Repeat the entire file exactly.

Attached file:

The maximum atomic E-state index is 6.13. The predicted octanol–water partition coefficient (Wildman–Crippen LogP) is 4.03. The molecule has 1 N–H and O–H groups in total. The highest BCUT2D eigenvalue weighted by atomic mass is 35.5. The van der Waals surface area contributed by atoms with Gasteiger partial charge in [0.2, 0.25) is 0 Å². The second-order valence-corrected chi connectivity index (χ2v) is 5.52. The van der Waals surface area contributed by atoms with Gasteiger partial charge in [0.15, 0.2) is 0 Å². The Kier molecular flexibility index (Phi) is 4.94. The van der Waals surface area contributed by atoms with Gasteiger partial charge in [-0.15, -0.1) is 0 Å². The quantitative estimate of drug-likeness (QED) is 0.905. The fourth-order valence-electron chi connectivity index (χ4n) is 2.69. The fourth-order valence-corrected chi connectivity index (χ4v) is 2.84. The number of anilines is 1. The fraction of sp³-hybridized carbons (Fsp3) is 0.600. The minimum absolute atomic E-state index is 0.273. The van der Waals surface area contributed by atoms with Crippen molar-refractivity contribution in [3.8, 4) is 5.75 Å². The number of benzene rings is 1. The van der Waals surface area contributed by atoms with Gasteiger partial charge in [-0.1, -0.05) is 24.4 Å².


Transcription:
The maximum atomic E-state index is 6.13. The predicted octanol–water partition coefficient (Wildman–Crippen LogP) is 4.03. The molecule has 1 N–H and O–H groups in total. The highest BCUT2D eigenvalue weighted by atomic mass is 35.5. The van der Waals surface area contributed by atoms with Gasteiger partial charge in [0.2, 0.25) is 0 Å². The second-order valence-corrected chi connectivity index (χ2v) is 5.52. The van der Waals surface area contributed by atoms with Gasteiger partial charge in [0.15, 0.2) is 0 Å². The Kier molecular flexibility index (Phi) is 4.94. The van der Waals surface area contributed by atoms with Gasteiger partial charge in [-0.15, -0.1) is 0 Å². The quantitative estimate of drug-likeness (QED) is 0.905. The fourth-order valence-electron chi connectivity index (χ4n) is 2.69. The fourth-order valence-corrected chi connectivity index (χ4v) is 2.84. The number of anilines is 1. The fraction of sp³-hybridized carbons (Fsp3) is 0.600. The minimum absolute atomic E-state index is 0.273. The van der Waals surface area contributed by atoms with Crippen molar-refractivity contribution in [3.8, 4) is 5.75 Å². The number of benzene rings is 1. The van der Waals surface area contributed by atoms with Gasteiger partial charge in [-0.1, -0.05) is 24.4 Å².